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Gao, R. δ-Cells. Encyclopedia. Available online: https://encyclopedia.pub/entry/8208 (accessed on 14 April 2024).
Gao R. δ-Cells. Encyclopedia. Available at: https://encyclopedia.pub/entry/8208. Accessed April 14, 2024.
Gao, Rui. "δ-Cells" Encyclopedia, https://encyclopedia.pub/entry/8208 (accessed April 14, 2024).
Gao, R. (2021, March 24). δ-Cells. In Encyclopedia. https://encyclopedia.pub/entry/8208
Gao, Rui. "δ-Cells." Encyclopedia. Web. 24 March, 2021.
δ-Cells
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Somatostatin-secreting δ-cells have aroused great attention due to their powerful roles in coordination of islet insulin and glucagon secretion and maintenance of glucose homeostasis. δ-cells exhibit neuron-like morphology with projections which enable pan-islet somatostatin paracrine regulation despite their scarcity in the islets.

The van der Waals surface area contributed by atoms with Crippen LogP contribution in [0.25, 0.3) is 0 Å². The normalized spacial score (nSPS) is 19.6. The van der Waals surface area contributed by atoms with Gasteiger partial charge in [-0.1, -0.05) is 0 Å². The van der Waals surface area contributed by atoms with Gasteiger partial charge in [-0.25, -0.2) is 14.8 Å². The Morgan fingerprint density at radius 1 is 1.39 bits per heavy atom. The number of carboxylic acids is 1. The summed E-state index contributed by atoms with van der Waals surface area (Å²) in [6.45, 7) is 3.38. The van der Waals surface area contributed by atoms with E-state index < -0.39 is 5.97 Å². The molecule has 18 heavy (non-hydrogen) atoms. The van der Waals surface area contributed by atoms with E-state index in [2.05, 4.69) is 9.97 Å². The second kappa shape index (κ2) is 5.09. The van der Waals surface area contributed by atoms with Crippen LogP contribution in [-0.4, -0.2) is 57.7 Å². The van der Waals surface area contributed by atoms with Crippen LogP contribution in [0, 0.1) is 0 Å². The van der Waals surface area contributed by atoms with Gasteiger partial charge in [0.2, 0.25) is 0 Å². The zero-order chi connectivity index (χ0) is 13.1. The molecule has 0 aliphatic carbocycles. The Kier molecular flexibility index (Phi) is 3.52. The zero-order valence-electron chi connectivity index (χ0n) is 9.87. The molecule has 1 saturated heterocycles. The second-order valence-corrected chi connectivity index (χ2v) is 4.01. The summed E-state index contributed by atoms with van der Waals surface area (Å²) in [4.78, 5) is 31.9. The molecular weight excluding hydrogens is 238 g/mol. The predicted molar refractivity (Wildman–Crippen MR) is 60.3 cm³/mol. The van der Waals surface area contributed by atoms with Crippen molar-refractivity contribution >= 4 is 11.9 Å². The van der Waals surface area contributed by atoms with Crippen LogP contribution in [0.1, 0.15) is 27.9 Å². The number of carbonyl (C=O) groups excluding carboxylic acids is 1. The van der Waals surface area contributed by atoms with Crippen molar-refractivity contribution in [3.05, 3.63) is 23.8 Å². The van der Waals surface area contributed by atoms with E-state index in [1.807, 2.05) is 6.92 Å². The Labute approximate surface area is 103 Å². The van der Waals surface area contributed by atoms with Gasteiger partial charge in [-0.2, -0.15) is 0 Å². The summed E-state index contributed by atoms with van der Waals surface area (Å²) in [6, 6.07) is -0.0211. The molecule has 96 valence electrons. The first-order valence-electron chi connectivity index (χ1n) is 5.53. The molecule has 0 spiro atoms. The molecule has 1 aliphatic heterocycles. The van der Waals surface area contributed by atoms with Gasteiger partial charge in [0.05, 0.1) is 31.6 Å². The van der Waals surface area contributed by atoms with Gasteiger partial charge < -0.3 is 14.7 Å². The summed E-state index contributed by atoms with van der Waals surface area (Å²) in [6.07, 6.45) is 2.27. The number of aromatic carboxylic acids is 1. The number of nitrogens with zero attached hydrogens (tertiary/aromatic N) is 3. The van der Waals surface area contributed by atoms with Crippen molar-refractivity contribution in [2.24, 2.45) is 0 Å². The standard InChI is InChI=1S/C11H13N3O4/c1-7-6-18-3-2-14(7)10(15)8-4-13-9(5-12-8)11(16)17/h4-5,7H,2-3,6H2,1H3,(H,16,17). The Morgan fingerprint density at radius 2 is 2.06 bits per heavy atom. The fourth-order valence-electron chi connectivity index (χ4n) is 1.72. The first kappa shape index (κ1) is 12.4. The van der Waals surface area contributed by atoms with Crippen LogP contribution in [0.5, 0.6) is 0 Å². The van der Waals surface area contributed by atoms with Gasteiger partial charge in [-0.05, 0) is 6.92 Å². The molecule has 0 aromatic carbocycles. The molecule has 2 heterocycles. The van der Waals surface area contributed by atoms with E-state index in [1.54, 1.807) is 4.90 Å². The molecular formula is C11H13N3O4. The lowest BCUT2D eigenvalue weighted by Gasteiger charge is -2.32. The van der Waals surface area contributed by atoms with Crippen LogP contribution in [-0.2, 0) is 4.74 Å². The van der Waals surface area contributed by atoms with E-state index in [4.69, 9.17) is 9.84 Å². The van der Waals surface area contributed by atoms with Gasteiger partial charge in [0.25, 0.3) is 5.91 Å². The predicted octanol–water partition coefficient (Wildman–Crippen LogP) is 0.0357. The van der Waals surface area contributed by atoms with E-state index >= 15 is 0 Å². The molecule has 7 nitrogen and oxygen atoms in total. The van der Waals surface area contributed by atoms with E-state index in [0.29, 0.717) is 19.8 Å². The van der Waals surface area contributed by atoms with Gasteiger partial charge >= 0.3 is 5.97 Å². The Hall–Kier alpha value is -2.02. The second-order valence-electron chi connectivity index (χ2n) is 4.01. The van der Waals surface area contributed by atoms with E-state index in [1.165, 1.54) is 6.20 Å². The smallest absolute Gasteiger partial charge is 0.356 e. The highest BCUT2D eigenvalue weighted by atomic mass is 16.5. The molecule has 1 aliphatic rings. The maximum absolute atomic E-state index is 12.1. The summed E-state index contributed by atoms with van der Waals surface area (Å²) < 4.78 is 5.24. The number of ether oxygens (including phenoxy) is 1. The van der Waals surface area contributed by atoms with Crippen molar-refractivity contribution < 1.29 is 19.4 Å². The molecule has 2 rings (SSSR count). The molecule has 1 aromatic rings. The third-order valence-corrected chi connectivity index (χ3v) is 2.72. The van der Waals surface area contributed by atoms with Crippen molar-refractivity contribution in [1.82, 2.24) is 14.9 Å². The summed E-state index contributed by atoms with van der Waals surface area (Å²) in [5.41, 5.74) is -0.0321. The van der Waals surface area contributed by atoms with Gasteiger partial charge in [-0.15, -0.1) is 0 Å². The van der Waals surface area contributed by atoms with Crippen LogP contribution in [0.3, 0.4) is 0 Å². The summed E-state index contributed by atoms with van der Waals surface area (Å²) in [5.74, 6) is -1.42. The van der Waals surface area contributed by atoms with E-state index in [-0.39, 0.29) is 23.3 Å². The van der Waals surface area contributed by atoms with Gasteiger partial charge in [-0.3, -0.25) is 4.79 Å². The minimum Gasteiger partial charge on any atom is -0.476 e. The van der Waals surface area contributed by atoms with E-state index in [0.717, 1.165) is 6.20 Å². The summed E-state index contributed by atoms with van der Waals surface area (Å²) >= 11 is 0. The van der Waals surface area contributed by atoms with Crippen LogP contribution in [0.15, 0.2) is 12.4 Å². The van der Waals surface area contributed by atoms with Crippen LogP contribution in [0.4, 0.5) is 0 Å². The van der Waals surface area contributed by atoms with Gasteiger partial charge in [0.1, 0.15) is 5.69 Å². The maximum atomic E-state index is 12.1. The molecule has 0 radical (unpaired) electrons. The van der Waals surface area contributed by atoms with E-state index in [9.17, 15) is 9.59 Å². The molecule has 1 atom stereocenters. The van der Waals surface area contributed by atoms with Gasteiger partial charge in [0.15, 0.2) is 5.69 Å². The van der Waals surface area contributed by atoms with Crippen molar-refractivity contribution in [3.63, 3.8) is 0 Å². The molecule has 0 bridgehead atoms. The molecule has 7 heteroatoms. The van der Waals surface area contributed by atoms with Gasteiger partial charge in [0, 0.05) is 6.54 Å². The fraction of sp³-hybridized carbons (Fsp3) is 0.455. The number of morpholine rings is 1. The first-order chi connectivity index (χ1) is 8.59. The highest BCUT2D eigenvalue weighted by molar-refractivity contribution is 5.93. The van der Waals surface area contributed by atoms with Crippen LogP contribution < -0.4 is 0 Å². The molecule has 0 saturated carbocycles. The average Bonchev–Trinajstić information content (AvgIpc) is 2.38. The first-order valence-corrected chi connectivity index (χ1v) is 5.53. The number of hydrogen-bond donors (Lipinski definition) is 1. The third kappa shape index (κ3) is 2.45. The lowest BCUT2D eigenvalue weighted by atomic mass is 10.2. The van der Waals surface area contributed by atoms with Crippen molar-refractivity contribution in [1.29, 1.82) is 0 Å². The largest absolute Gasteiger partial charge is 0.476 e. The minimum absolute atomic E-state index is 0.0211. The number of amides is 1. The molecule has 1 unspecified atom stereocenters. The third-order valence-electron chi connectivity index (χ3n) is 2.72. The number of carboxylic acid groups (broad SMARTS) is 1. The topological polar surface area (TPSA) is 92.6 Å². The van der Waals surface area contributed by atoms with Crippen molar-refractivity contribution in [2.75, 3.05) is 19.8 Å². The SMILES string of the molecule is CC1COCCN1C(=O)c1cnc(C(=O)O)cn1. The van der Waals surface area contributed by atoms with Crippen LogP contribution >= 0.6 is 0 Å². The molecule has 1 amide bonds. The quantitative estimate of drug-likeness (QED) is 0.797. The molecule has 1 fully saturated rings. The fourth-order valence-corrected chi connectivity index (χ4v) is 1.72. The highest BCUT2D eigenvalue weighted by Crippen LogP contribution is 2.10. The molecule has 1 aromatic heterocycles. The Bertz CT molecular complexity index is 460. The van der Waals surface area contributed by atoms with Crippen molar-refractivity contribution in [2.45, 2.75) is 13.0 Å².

islet delta cell diabetes

1. Introduction

The islets of Langerhans are a “heterogeneous community” formed by different types of endocrine cells and nonendocrine supporting cells. In addition to glucagon-secreting α-cells and insulin-producing β-cells, somatostatin-releasing δ-cells comprise only ~5% of the islet endocrine cells [1]. δ-cells have aroused great attention in the last decade due to their powerful roles coordinating islet hormone output and the maintenance of glucose homeostasis [2].